How It Works: Natural Gas Liquids Recovery in Gas Plants
How It Works: Natural Gas Liquids Recovery in Gas Plants
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How It Works: Natural Gas Liquids Recovery in Gas Plants
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Natural gas burns cleaner and more efficiently than the more traditional petroleum fuel types. It can be used for many of the same amenities we rely on every day and is currently much cheaper than its petroleum counterpart.

Natural gas is something of a wonder. It burns cleaner and more efficiently than the more traditional petroleum fuel types. It can be used for many of the same amenities we rely on every day and is currently much cheaper than its petroleum counterpart. But it shares one significant trait with petroleum.

"Natural gas, as it comes out of the ground, requires processing to produce pipeline-quality natural gas," says Trent Kelsey, an associate chemical engineer at Burns & McDonnell. "And in the case of shale gas with which Burns & McDonnell primarily works, it requires more processing to remove impurities and recover valuable co-products."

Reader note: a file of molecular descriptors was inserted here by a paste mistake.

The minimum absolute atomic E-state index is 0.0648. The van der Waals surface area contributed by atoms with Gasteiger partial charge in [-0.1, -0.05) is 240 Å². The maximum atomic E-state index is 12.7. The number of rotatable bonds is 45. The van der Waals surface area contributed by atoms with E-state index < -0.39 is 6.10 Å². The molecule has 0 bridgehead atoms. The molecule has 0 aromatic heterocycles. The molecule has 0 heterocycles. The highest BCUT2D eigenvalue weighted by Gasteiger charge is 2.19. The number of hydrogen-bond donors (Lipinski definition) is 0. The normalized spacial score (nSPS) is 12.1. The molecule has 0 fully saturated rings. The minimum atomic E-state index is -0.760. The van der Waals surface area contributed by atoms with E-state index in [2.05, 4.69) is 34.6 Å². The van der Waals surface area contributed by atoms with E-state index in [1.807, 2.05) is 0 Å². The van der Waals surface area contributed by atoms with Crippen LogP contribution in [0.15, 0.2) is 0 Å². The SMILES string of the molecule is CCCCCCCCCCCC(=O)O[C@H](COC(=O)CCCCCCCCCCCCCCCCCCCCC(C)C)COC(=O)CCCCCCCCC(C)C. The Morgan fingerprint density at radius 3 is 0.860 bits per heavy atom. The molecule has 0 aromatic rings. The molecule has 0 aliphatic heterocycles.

While there are various ways to process raw natural gas, a common method is to use a cryogenic gas-liquid separation plant. As natural gas is extracted from the ground, it is typically sent by pipeline to a treatment facility at pressures between 500 and 1,200 pounds per square inch (psi). When gas enters the plant, it is treated for removal of carbon dioxide (CO2) and water (H2O). Next, by dropping the pressure to around 300 psi, the temperature is lowered. This condenses a portion of the gas to recover the natural gas liquids (NGLs) to the bottom of a separation column while the natural gas separates to the top.

Once separated, the gas, now pipeline quality, is recompressed to between 500 and 1,200 psi and sent to a natural gas pipeline. The NGLs are sent to a fractionation facility where they can be further processed for additional products, such as ethane, propane and butanes, to be sold in various markets.

"This is a basic, essential first step to make a premium fuel and to feed chemical production facilities," Kelsey says. "And new and improved methods over the last decade could allow the United States to go from an importer of natural gas products to an exporter in the next few years."

For more information, contact Trent Kelsey, 816-822-3383.

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